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Proxy

company, power, act, attorney and duty

PROXY. The person who acts for an other, also the document appointing him. The articles of association of a company usually provide for votes being given by proxy.

The instrument appointing a proxy may be in the following form or in any other form which the directors shall approve :— I of in the county of being a member of the Company, Limited, hereby appoint of as my proxy to vote for me and on my behalf at the [ordinary or extraordinary, as the case may be] general meeting of the company to be held on the day of and at any adjournment thereof.

Signed this day of Articles of association often contain a clause that no person shall act as a proxy unless he is entitled on his own behalf to be present and vote at the meeting at which he acts as proxy.

Section 68 of the Companies (Consolida tion) Act, 1905, gives power to a company which is a member of another company, by resolution of the directors, to authorise any of its officials or any other person to act as its representative at any meeting of the other company, and to exercise the same powers on behalf of the company which he represents, as if he were an individual shareholder of the other company. (See MEETINGS.) The instrument appointing a proxy must be deposited at the registered office of the company within the time specified in the articles.

The stamp duty on a letter or power of attorney, or other instrument for the sole purpose of appointing or authorising a proxy to vote at any one meeting at which votes may be given by proxy, whether the number of persons named in such instrument be one or more, is one penny. (See under POWER OF ATTORNEY.) If the instrument is for use at more meetings than one, the duty is 10s.

Section SO of the Stamp Act, 1891, pro vides as follows : " (1) Every letter or power of attorney for the purpose of appointing a proxy to vote at a meeting, and every voting paper, hereby respec tively charged with the duty of one penny, is to specify the day upon which the meeting at which it is intended to be used is to be held, and is to be available only at the meeting so specified, and any ad journment thereof.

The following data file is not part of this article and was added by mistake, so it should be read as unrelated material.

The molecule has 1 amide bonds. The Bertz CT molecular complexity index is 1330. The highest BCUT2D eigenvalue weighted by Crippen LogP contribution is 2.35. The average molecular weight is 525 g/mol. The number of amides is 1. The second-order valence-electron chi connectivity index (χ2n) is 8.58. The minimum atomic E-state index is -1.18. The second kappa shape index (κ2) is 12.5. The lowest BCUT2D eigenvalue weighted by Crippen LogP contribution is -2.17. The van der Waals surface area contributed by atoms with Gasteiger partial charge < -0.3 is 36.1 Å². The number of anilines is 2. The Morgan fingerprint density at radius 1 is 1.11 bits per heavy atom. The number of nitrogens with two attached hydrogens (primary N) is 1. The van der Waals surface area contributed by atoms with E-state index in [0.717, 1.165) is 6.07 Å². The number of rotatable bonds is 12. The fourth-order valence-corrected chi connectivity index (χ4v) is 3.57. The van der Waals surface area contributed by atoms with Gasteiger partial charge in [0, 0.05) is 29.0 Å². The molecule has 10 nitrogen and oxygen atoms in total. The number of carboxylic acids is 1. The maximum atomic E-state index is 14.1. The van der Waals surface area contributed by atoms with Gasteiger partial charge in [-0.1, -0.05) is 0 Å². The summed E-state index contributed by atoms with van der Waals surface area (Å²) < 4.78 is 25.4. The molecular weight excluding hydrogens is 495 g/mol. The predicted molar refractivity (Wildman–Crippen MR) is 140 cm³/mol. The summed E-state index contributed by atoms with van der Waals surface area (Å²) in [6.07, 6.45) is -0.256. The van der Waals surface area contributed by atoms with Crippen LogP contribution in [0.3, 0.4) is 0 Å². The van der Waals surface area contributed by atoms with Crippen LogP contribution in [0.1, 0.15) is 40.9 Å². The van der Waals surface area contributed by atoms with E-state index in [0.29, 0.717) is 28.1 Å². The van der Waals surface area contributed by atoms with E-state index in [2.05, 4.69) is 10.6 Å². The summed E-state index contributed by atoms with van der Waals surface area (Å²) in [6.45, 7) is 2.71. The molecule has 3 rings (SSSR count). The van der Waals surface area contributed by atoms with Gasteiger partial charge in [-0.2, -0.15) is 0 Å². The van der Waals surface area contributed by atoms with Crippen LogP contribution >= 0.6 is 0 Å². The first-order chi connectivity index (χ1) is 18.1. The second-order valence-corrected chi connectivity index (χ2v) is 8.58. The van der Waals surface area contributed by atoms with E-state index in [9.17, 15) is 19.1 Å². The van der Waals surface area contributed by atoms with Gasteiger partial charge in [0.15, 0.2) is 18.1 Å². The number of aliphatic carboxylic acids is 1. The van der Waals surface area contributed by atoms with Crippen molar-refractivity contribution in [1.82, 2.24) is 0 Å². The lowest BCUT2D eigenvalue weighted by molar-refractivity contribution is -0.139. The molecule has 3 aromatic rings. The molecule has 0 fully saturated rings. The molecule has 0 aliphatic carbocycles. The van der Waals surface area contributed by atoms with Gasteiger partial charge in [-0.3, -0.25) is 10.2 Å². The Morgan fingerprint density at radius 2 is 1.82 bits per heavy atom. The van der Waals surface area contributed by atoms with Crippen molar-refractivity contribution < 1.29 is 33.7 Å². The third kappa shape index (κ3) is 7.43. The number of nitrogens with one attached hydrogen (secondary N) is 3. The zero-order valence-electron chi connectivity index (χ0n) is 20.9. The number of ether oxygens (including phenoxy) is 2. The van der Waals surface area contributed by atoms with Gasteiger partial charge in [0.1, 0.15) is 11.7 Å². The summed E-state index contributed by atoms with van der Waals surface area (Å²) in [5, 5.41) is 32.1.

"(2) The duty of one penny may be denoted by an adhesive stamp, which is to be cancelled by the person by whom the instrument is executed, and a letter or power of attorney or voting paper charged with the duty of one penny is not to be stamped after the execution thereof by any person.

" (3) Every person who makes or executes, or votes, or attempts to vote, under or by means of any such letter or power of attorney or voting paper, not being duly stamped, shall incur a fine of fifty pounds, and every vote given or tendered under the authority or by means of the letter or power of attorney or voting paper, shall be void." By the Finance Act,1907, Section 9, so much of s.s. 2 of Section SO of the Stamp Act, 1891, as prevents the stamping after execution of a letter or power of attorney or voting paper charged with the duty of one penny, shall cease to apply as regards any such instru ment which has been first executed at any place out of the United Kingdom, and, accordingly, any such instrument so executed after the commencement of this Act may be stamped after execution in accordance with Section 15 of the said Act. (See STAMP DUTIES.) A proxy in connection with bankruptcy proceedings is exempt from stamp duty. (Bankruptcy Act, 18S3, Section 144.) (See COMPANIES, VOTES.)